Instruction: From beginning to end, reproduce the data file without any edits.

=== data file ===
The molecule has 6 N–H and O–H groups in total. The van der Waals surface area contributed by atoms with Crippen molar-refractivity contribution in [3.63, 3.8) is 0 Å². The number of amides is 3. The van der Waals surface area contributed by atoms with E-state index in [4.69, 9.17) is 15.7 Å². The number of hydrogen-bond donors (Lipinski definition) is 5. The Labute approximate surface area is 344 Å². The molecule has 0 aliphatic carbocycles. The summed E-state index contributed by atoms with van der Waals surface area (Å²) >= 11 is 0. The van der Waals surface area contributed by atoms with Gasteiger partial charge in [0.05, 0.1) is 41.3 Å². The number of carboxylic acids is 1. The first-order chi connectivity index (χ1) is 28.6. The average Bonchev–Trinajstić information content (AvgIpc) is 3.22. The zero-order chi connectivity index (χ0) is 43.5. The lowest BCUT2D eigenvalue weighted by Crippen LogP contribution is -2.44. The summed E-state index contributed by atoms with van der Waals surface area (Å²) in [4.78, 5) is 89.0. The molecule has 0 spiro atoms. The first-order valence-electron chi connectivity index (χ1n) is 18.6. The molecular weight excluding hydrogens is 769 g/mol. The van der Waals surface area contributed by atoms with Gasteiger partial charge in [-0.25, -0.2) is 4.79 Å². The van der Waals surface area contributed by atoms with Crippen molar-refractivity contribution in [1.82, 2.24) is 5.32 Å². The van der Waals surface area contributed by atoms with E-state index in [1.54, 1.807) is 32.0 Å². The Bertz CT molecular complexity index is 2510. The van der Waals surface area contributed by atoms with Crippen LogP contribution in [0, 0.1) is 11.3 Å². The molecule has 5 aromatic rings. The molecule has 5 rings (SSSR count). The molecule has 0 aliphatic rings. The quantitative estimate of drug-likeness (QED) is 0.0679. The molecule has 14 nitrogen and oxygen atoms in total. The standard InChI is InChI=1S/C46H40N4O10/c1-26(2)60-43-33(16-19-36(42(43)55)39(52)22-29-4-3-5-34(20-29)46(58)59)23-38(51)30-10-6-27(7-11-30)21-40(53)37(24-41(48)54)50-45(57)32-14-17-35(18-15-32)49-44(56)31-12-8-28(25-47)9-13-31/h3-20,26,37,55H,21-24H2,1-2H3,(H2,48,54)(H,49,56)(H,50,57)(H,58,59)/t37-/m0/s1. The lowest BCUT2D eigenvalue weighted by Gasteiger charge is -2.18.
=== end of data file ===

The molecule has 6 N–H and O–H groups in total. The van der Waals surface area contributed by atoms with Crippen molar-refractivity contribution in [3.63, 3.8) is 0 Å². The number of amides is 3. The van der Waals surface area contributed by atoms with E-state index in [4.69, 9.17) is 15.7 Å². The number of hydrogen-bond donors (Lipinski definition) is 5. The Labute approximate surface area is 344 Å². The molecule has 0 aliphatic carbocycles. The summed E-state index contributed by atoms with van der Waals surface area (Å²) >= 11 is 0. The van der Waals surface area contributed by atoms with Gasteiger partial charge in [0.05, 0.1) is 41.3 Å². The number of carboxylic acids is 1. The first-order chi connectivity index (χ1) is 28.6. The average Bonchev–Trinajstić information content (AvgIpc) is 3.22. The zero-order chi connectivity index (χ0) is 43.5. The lowest BCUT2D eigenvalue weighted by Crippen LogP contribution is -2.44. The summed E-state index contributed by atoms with van der Waals surface area (Å²) in [4.78, 5) is 89.0. The molecule has 0 spiro atoms. The first-order valence-electron chi connectivity index (χ1n) is 18.6. The molecular weight excluding hydrogens is 769 g/mol. The van der Waals surface area contributed by atoms with Gasteiger partial charge in [-0.25, -0.2) is 4.79 Å². The van der Waals surface area contributed by atoms with Crippen molar-refractivity contribution in [1.82, 2.24) is 5.32 Å². The van der Waals surface area contributed by atoms with E-state index in [1.54, 1.807) is 32.0 Å². The Bertz CT molecular complexity index is 2510. The van der Waals surface area contributed by atoms with Crippen LogP contribution in [0, 0.1) is 11.3 Å². The molecule has 5 aromatic rings. The molecule has 5 rings (SSSR count). The molecule has 0 aliphatic rings. The quantitative estimate of drug-likeness (QED) is 0.0679. The molecule has 14 nitrogen and oxygen atoms in total. The standard InChI is InChI=1S/C46H40N4O10/c1-26(2)60-43-33(16-19-36(42(43)55)39(52)22-29-4-3-5-34(20-29)46(58)59)23-38(51)30-10-6-27(7-11-30)21-40(53)37(24-41(48)54)50-45(57)32-14-17-35(18-15-32)49-44(56)31-12-8-28(25-47)9-13-31/h3-20,26,37,55H,21-24H2,1-2H3,(H2,48,54)(H,49,56)(H,50,57)(H,58,59)/t37-/m0/s1. The lowest BCUT2D eigenvalue weighted by Gasteiger charge is -2.18.